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chunk of the population in the west of my constituency, and, as he said, it almost completely excludes his constituency.

The extraordinary thing about both bids is that they exclude large chunks of Gloucestershire, which is actually the area covered by the broadcasting licence, but they broadcast to significant parts of Wiltshire, south Gloucestershire and Worcestershire. Many people who are not covered by the local radio stations will be able to get the signal, but many of the people who ought to be able to get it will not.

I have written to both companies, first, to try to get more accurate information. The number of people who will or will not be covered under their bids cannot be ascertained from the map—it is not very clear. I am realistic and could understand, given the geography of my constituency, if less than 100 or even 99 per cent. of my constituents were covered. Indeed, under the current analogue broadcasting arrangements, some parts of the constituency that are large geographically but relatively small in population numbers do not get very good coverage. However, a bid that excludes significant parts—three of the four major towns, and approaching more than half of my constituents—is simply not acceptable and cannot really be considered a bid for a Gloucestershire local broadcasting system.

Therefore, I wrote to both organisations and to Ofcom to ask for more information but also to ask them, particularly Ofcom, to take into account my concerns after seeing the bids and to consider whether the situation could be improved. My constituents are very concerned about it. I have had people write to me in the past about digital television broadcasting and the problems that they experience with it, and I know that many of them are concerned about problems with radio broadcasting.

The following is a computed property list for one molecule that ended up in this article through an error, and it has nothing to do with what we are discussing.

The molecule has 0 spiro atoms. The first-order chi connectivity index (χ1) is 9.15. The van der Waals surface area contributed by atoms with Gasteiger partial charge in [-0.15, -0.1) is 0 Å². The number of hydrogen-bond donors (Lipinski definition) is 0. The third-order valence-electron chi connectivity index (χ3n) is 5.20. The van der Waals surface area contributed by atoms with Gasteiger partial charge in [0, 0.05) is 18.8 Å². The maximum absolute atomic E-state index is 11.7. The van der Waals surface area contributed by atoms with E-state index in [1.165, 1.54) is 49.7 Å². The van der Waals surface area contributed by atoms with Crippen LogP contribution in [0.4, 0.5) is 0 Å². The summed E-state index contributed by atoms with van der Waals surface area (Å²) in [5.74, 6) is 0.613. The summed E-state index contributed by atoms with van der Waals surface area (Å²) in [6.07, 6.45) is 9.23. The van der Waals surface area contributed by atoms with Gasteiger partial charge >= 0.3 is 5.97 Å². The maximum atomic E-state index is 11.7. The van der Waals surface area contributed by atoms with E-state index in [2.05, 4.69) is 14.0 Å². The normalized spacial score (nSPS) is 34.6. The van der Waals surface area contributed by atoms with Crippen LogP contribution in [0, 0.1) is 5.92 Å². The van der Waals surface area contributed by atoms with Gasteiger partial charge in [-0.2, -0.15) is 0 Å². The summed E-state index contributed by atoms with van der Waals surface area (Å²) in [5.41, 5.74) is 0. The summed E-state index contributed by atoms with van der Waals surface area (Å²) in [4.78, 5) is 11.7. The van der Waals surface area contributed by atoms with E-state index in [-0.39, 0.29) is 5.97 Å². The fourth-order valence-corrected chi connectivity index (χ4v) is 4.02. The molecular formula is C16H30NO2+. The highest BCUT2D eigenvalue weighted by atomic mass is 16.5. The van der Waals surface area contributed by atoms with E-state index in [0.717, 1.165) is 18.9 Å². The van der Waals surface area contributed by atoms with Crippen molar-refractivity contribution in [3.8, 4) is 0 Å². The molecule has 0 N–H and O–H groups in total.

The Government very much promote the move to digital broadcasting across platforms, as do I in general—it has several advantages—but it is important that as many constituents as possible are included in the digital world and that we do not set up a digital divide, with my constituents being on the wrong side of it. I would be very pleased if the Minister would address that concern.

As a result of my securing this debate, Ofcom has been in touch with my office and provided me with a helpful briefing note—at least, it is helpful in respect of the facts; it is not particularly helpful in respect of the process that it will follow. It states that it does not require that any specific areas within the outline boundary—in this case, Gloucestershire—be served, and that it does not have a preference about the transmitters that the companies use, which, of course, does not cheer me at all.

Ofcom also stated that its assessment will consider the population coverage achieved within the county as a whole, but that it is prevented from requiring that all or any part of the area be served. Clearly, that has left me with a great concern that one or either of the bids will be approved unchanged, and that my constituents will be locked out of being able to enjoy local digital broadcasting in the future. That is not acceptable.